Fort Laramie Photos

Continued from previous page

From Wyoming Tales and Trails

This page: Old Bedlam.

Big Horn Basin Black Hills Bone Wars Buffalo Cambria Casper Cattle Drives Centennial Cheyenne Chugwater Cody Deadwood Stage Douglas Dubois Encampment Evanston Ft. Bridger Ft. Fetterman Ft. Laramie Ft. Russell Frontier Days Ghost Towns Gillette G. River F. V. Hayden Tom Horn Jackson Johnson County War Kemmerer Lander Laramie Lincoln Highway Lusk Meeteetse Medicine Bow N. Platte Valley Oil Camps Overland Stage Pacific Railroad Rawlins Rock Springs Rudefeha Mine Sheepherding Sheridan Shoshoni Superior Thermopolis USS Wyoming Wheatland Wild Bunch Yellowstone

Table of Contents
About This Site

Old Bedlam, approx. 1939. All rights reserved G. B. Dobson.

As noted on a prior page, the military took over Fort Laramie in 1849 from the American Fur Company. Old Bedlam was one of the first new buildings constructed by the Army. It was designed by a young Army Engineer, Daniel P. Woodbury (1812-1864). Woodbury had previously laid out the site of Fort Kearny, Neb. and was involved in the construction of Fort Jefferson and lighthouses in the Florida Keys. For his actions in the Civil War he was brevetted as a major general and given command of Union forces in South Florida. He died of Yellow Fever in Key West in August, 1864.

Fort Laramamie, approx. 1939.

In 1939, with the acquisition of the Fort, the National Park Service began a program of stablizing the remaning buildings. Additionally, all buildings no matter how modest were documented.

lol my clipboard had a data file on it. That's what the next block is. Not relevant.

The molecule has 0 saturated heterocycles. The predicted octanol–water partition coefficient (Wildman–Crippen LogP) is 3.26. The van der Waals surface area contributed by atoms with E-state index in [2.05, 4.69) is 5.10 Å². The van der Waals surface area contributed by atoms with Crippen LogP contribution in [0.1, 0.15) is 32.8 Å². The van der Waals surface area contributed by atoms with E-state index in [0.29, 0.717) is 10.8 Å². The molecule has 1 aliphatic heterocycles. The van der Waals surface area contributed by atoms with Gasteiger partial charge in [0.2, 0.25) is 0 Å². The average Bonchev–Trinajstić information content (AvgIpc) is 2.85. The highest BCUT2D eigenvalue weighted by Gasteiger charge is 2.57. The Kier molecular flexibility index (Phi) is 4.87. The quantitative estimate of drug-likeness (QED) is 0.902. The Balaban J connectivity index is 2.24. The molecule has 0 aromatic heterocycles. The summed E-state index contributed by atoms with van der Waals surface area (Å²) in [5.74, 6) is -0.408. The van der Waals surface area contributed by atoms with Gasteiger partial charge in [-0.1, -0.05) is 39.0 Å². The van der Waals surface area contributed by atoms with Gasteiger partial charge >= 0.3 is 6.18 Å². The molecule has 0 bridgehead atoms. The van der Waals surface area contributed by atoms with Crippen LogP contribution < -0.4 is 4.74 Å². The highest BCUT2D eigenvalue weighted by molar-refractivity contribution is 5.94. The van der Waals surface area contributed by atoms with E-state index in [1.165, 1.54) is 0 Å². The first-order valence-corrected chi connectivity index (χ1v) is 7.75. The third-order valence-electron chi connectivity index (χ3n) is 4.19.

Two-room privy, 1939. All rights reserved G. B. Dobson.

The privy, dated about 1885, was apparently for officers' use. The enlisted men used a large communnal latrine which drained into the river. Originally it had, among other amenities, plaster interior walls and wallpaper. In one room, the seats were stained walnut. In the other, the seats were painted ivory. Above the wall paper, the top of the walls in one room were painted pink. The exterior was orignally done with a maroon trim, doors and louvers. The privy, however, is not in its orginal location and had been moved. As can be seen in the background, Old Bedlam has been stablized by boarding up the windows and keeping the elements out. The privy itself has been stablized with a temporary metal roof.

Two-room privy, 1939.

The ruins one the top of the hill in the background are those of the post hospital.

Lt. Col. W. O. Collins

Old Bedlam was also used 1863-1864 by Lt. Col. William O. Collins of the 11 Ohio Cavalry as the post headquarters and as a residence. Ft. Collins, Colorado is named after Collins. Collins was also the father of Caspar Collins after whom Casper is named. During the Civil War, forces in the West were reduced due to a pressing need in the east. Thus, using volunteers, forces centered on Ft. Laramie had the task of keeping the mail route open to California. A series of subordinate forts were then established along the Platte River for this purpose. Most, like Fort Mitchell, were temporary affairs. Fort Mitchell, itself, was a soddie fort, and, thus, all physical traces of it have disappeared.

Some have theorized that the name, "Old Bedlam" arose from the activities of the young officers when the building was used as the B.O.Q., somewhat in the same manner as some college fraternities have developed an "Animal House" reputation. Supposedly, some of the timbers from the original stockade fort were used in its construction. The remainder of the original fort was recycled as firewood. Old Bedlam is reputedly the oldest standing building in the state.

"Old Bedlam" in process of restoration, approx. 1949.

Following the end of World War II, restoration of the various buildings was undertaken. Old Bedlam has now been restored, as a part of the national monument, to its 1854-1855 appearance as depicted in the next photograph.

Restored "Old Bedlam," 2001, photo by Geoff Dobson

Next page: Post Hospital, Sutler's store, Guard Mount.